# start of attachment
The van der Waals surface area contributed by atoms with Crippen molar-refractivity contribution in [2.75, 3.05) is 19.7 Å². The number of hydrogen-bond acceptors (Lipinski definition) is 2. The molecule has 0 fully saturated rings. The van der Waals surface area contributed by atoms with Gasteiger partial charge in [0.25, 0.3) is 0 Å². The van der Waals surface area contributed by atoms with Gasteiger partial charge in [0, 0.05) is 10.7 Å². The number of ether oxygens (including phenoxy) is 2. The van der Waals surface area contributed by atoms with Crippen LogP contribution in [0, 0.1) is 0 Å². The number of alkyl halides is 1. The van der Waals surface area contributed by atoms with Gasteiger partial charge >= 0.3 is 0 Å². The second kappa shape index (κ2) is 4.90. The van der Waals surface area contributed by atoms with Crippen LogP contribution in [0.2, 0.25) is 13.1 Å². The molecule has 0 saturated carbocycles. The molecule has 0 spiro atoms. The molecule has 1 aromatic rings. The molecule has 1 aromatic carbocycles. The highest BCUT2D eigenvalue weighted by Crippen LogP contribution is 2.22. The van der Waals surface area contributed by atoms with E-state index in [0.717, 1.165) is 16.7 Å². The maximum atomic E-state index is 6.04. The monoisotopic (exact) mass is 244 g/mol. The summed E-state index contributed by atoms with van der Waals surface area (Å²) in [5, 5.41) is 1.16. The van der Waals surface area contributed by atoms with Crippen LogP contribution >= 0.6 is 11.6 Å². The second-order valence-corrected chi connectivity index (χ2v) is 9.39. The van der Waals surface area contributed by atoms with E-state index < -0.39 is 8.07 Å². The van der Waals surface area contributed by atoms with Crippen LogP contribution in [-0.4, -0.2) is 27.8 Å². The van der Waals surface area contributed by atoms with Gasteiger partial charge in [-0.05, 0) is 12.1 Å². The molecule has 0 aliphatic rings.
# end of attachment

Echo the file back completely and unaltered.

The van der Waals surface area contributed by atoms with Crippen molar-refractivity contribution in [2.75, 3.05) is 19.7 Å². The number of hydrogen-bond acceptors (Lipinski definition) is 2. The molecule has 0 fully saturated rings. The van der Waals surface area contributed by atoms with Gasteiger partial charge in [0.25, 0.3) is 0 Å². The van der Waals surface area contributed by atoms with Gasteiger partial charge in [0, 0.05) is 10.7 Å². The number of ether oxygens (including phenoxy) is 2. The van der Waals surface area contributed by atoms with Crippen LogP contribution in [0, 0.1) is 0 Å². The number of alkyl halides is 1. The van der Waals surface area contributed by atoms with Gasteiger partial charge >= 0.3 is 0 Å². The second kappa shape index (κ2) is 4.90. The van der Waals surface area contributed by atoms with Crippen LogP contribution in [0.2, 0.25) is 13.1 Å². The molecule has 0 saturated carbocycles. The molecule has 0 spiro atoms. The molecule has 1 aromatic rings. The molecule has 1 aromatic carbocycles. The highest BCUT2D eigenvalue weighted by Crippen LogP contribution is 2.22. The van der Waals surface area contributed by atoms with E-state index in [0.717, 1.165) is 16.7 Å². The maximum atomic E-state index is 6.04. The monoisotopic (exact) mass is 244 g/mol. The summed E-state index contributed by atoms with van der Waals surface area (Å²) in [5, 5.41) is 1.16. The van der Waals surface area contributed by atoms with Crippen LogP contribution >= 0.6 is 11.6 Å². The second-order valence-corrected chi connectivity index (χ2v) is 9.39. The van der Waals surface area contributed by atoms with E-state index < -0.39 is 8.07 Å². The van der Waals surface area contributed by atoms with Crippen LogP contribution in [-0.4, -0.2) is 27.8 Å². The van der Waals surface area contributed by atoms with Gasteiger partial charge in [-0.05, 0) is 12.1 Å². The molecule has 0 aliphatic rings.